Poem - 7 (5.2)

  Teesta Review: A Journal of Poetry, Volume 5, Number 2. November 2022. ISSN: 2581-7094

Taxi Rank (Oil on Canvas, 1931)

--- Ravi Shankar 


"My pictures, like music, should speak for themselves"

-         Clarice Beckett


Image: https://commons.wikimedia.org/wiki/File:Clarice_Beckett_-_Taxi_Rank,_1931.jpg

A train ride from the cliffs of Beaumaris,

far from the arrays of vertebrate fossils


buried in a gravelly bed, the seal bones

and shark teeth, corals and crustaceans,


a solitary woman pulls a homemade cart

of paints in the rain. It’s hard to explain


atmosphere. Overcoats and shoegazing

umbrellas smudged in streaks of light,


hazy with the ache of waiting for a taxi

in the mist to return to care for an ailing


mother and a bank manager father who

would set ablaze most of his daughter’s


canvases, painted en plein air, soon after

she died of pneumonia. Distant intimacy


or intimate distance glistens, almost still

wet, blurry, a viola solo faintly rising


behind a windowsill no more than a story

above your head, beckoning but always


just out of reach like the memory of a trip

you have yet to take this life and never will.


Laundry Haiku 

                                                 --- Ravi Shankar  


Between my fingers 

wet cashmere in warm water: 

I can’t wring you out. 

The Shoebox

                                                 --- Ravi Shankar 

Mourning aurochs & passenger

pigeons, we nurse dreams to bring


them back through de-extinction.

Could I bring us back that way?


Splice this orchid you once inked

pink on the back of a Vietnamese


Dong bank note worth two cents

twenty years ago with this shard


of mesh torn from the black garter 

you used to wear, which I imagine


still smells faintly of you if I ration

the number of times I unearth it


from this shoebox hidden away

until I’ve forgotten that it exists.


It’s a genetic scrapheap floating

in another dimension, the pieces


of the life we could have lived 

and the one where we snuck up


to moonlit rooftops wherever

we were so you could photograph


the wooden water towers from

a bygone gas lamp era, then fall


into me on precipices under over-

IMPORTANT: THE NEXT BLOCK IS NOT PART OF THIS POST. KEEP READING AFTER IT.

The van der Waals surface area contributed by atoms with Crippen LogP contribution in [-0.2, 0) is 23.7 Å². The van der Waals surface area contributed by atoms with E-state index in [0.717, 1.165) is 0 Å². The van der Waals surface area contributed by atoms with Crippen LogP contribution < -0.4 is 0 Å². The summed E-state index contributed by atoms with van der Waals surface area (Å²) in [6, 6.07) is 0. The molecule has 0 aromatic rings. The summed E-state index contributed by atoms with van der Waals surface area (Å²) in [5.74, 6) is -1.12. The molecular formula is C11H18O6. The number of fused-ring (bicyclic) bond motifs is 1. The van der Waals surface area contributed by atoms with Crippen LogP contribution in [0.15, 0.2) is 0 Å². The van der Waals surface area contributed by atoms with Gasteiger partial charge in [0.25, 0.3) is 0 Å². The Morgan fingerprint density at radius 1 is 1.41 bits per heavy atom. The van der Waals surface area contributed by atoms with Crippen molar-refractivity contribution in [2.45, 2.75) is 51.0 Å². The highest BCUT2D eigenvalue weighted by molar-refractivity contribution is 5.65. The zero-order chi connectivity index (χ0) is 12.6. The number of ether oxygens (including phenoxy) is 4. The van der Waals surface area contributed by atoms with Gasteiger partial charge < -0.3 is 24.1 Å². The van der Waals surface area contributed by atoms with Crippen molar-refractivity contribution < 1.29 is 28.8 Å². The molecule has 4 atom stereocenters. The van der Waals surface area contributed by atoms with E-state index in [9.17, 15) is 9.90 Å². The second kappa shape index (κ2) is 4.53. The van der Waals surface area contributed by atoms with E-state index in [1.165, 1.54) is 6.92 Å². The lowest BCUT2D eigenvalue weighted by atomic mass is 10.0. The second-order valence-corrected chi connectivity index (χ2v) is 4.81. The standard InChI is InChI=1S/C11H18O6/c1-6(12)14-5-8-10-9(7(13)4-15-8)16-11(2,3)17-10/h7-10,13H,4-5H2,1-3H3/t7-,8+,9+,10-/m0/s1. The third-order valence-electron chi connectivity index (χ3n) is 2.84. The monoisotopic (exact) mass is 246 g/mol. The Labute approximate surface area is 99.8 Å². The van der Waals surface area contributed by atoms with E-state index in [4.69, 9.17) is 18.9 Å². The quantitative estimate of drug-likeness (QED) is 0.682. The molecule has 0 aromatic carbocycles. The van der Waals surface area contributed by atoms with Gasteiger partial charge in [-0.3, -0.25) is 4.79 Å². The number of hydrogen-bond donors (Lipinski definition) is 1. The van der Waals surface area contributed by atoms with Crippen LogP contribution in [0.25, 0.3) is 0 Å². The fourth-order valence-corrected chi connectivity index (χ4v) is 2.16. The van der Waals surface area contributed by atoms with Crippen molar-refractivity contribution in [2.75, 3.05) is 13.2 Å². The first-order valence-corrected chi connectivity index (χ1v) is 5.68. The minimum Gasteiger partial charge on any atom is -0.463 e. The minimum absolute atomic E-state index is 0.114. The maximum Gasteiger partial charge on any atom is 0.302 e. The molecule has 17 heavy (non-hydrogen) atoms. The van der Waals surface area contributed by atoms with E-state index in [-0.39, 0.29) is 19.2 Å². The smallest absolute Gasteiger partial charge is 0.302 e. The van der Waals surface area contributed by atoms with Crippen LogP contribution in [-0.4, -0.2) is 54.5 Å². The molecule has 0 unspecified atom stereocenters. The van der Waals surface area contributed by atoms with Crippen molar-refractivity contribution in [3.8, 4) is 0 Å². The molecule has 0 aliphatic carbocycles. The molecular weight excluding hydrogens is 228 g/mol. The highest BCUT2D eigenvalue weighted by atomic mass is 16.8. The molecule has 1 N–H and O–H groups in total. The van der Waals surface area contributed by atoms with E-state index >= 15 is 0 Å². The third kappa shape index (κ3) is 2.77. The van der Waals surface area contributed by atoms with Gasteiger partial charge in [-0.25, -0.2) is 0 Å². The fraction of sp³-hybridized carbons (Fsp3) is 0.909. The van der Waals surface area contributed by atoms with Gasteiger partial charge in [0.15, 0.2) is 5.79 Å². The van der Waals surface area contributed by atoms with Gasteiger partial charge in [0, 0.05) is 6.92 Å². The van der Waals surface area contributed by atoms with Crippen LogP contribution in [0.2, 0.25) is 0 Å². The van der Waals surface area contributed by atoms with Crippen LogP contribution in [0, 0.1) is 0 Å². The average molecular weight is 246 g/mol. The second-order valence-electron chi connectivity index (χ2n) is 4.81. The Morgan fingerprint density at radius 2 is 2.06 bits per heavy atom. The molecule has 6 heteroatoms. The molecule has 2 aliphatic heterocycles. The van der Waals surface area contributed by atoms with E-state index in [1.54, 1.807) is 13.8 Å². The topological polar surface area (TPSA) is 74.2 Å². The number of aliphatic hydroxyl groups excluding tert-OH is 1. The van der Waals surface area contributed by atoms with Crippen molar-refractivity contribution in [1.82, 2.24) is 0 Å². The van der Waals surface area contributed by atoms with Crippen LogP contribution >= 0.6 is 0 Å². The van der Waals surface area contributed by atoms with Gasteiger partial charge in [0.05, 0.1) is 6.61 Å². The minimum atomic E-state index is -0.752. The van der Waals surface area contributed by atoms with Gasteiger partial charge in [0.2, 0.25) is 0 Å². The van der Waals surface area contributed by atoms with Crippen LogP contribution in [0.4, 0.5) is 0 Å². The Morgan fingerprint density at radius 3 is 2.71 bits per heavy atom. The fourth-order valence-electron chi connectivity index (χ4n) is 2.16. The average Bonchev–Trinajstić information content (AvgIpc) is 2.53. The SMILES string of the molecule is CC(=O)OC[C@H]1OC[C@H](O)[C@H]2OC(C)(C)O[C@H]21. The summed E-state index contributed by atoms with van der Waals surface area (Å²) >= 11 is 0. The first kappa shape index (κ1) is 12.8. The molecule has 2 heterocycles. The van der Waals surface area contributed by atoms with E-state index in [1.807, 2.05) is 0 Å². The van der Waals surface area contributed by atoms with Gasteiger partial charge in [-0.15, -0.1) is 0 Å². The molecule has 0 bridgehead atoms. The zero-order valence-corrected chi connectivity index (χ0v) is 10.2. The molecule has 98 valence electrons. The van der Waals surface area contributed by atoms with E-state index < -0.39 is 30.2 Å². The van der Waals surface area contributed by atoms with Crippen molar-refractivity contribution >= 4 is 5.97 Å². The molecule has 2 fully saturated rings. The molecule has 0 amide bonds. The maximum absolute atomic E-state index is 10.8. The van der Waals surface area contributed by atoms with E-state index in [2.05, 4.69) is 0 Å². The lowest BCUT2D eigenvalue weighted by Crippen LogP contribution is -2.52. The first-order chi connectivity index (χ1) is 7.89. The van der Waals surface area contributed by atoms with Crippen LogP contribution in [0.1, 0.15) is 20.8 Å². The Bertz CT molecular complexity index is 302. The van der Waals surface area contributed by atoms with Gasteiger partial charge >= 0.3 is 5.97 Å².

hangs above a stream of traffic.


Perhaps there’s some conjunction 

of archaic units of measurement,


a distance briefer than the barley-

corn, more sustained than the spat,


brighter than a sun’s candlepower,

yet buried deeper by fathoms


in memory than anything on earth.

That’s how far I am from you now.



Saturday Morning Reruns 

                                                                                           --- Ravi Shankar 

"No single imagination is wild or crass or cheesy enough to compete with the collective mindlessness that propels our fascination forward."

                                                                                                                                                                      ― Karen Tei Yamashita, Tropic of Orange

"Hiyaaah!" slobbers Hong Kong Phooey;

slurping a similar sound, a new kid clobbers

me on the neck from behind. “Chop suey!”  


Cowboys and Indians, cops and robbers,

Dick Tracy and Joe Jitsu—and guess who

I always was? Behind the castle drawbars,


peering intently, so as not to misconstrue

what to do, I wouldn’t play, unless asked,

then deftly would transform—peekaboo!—


into stereotypes from cartoon broadcasts:

Hadji Singh with a jewel in my turban

or over by Squishee machine, miscast


again as Apu by some drunk on bourbon

slapping my back. Thank you…come again?

I grew up in Northern Virginia, suburban


as a kid on Growing Pains. No campaign

against Asian immigrants works as well

as Oddjob in James Bond to create disdain,


or Long Duk Dong to craft an absurd shell

of masculinity into which we are shunted.

Outsourced, a call center sitcom? Go to hell.


Interliminal Encounters: Indian and Australian writers in po(i)etic dialogue, eds Amelia Walker and Aden Burg